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My Ireland

Looking for inspiration? Planning a trip? Or just want to scroll yourself happy? We'll show you an Ireland that's tailor-made for you.

  • #Landscapes
  • #CultureandHeritage
  • #OutdoorActivities
  • #Landmarks
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    weather-gallery-snow-mount-errigal-county-donegal-bg-2 weather-gallery-snow-mount-errigal-county-donegal-bg-2

    15 amazing weather images

    Dramatic storms, stunning rainbows, and yes... of course there's rain. Check out these amazing pictures of Ireland's changeable weather

    • #Landscapes
    • #NatureandWildlife
    • #Landscapes
    • #NatureandWildlife

    The great Dublin-born playwright and wit Oscar Wilde once said: “Everything in moderation. Including moderation”. And when it comes to weather, Ireland follows his advice. We enjoy a temperate climate with mild winters and cool summers. Usually, we get a little rain (yes, we admit it), a little sun, a nice breeze to blow the cobwebs away… But every now and then Ireland throws moderation to the winds and surprises you with moments of pure weather drama and unsurpassed beauty.

    Thrilling lightning storms, rainbows that light up the sky, wind-whipped waves crashing against jagged cliffs. And then there are the quiet moments – dappled clouds in a summer sky, early-morning frost that sparkles in the sunlight and the shadows of clouds chasing across mountainsides. We’ve collected some of Ireland’s most incredible weather images here to prove our point. Enjoy!

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    Slane, County Meath Photo by Jonathan Bowers on Unsplash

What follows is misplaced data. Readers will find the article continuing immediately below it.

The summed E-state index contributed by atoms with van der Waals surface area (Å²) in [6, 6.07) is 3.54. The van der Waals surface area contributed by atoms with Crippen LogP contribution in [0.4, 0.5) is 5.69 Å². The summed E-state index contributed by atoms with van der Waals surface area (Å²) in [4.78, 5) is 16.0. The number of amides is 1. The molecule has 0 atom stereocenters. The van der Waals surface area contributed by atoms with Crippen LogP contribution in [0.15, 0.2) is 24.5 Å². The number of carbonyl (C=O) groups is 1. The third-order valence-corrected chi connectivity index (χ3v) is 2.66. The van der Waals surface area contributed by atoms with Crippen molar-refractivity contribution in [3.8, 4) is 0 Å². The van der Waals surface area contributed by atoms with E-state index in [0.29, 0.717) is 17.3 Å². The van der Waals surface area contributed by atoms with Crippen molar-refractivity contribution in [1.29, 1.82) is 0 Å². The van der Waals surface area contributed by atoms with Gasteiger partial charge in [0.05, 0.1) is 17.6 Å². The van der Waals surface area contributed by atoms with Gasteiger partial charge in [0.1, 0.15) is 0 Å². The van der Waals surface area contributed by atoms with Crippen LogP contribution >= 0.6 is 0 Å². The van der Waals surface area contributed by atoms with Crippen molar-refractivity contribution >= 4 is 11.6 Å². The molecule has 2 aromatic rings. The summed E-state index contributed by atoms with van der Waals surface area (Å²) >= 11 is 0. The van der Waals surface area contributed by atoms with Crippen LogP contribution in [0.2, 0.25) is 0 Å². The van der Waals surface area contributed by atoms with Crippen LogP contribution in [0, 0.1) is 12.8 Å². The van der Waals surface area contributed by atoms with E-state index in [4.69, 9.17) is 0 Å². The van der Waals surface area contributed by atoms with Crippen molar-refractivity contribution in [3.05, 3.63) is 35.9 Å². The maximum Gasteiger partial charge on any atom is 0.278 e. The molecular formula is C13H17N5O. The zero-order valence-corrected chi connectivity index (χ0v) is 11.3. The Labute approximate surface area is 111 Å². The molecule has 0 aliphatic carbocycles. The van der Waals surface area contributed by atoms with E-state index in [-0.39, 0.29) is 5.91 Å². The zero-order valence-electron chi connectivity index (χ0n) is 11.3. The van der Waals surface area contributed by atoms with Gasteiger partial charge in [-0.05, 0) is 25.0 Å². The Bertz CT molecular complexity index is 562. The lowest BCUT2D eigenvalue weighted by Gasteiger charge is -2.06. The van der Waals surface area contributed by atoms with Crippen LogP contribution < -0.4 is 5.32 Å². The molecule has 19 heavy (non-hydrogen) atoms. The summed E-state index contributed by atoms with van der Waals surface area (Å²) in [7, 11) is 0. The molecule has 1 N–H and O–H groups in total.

1. Slane, County Meath

    Lightning isn't all that common in Ireland but when it does strike, it can be a real "wow" moment, like this fork lightning captured during a dramatic storm in County Meath.

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    Blasket Islands, County Kerry ©️Shutterstock

    2. Blasket Islands, County Kerry

    An epic sunset. From the County Kerry mainland, the Blasket Island of Inis Tuaisceart resembles a sleeping or dead man, hence its nickname, An Fear Marbh (the dead man in Irish).

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    Causeway Coast, Northern Ireland

    3. Causeway Coast, Northern Ireland

    Dramatic storm clouds gather above the cliffs of the Causeway Coast in Northern Ireland – an area famed for its remarkable geology and elemental beauty.

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    Slieve League cliffs, County Donegal

    4. Slieve League cliffs, County Donegal

    The Slieve League cliffs in County Donegal and among the highest sea cliffs in Europe, making them the perfect spot to watch a nearby rain storm.

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    Poolbeg Lighthouse, Dublin ©️Shutterstock

    5. Poolbeg Lighthouse, Dublin

    A blood moon hangs above Poolbeg Lighthouse and shines on the waters of Dublin Bay, a UNESCO Biosphere recognised for its unique biodiversity.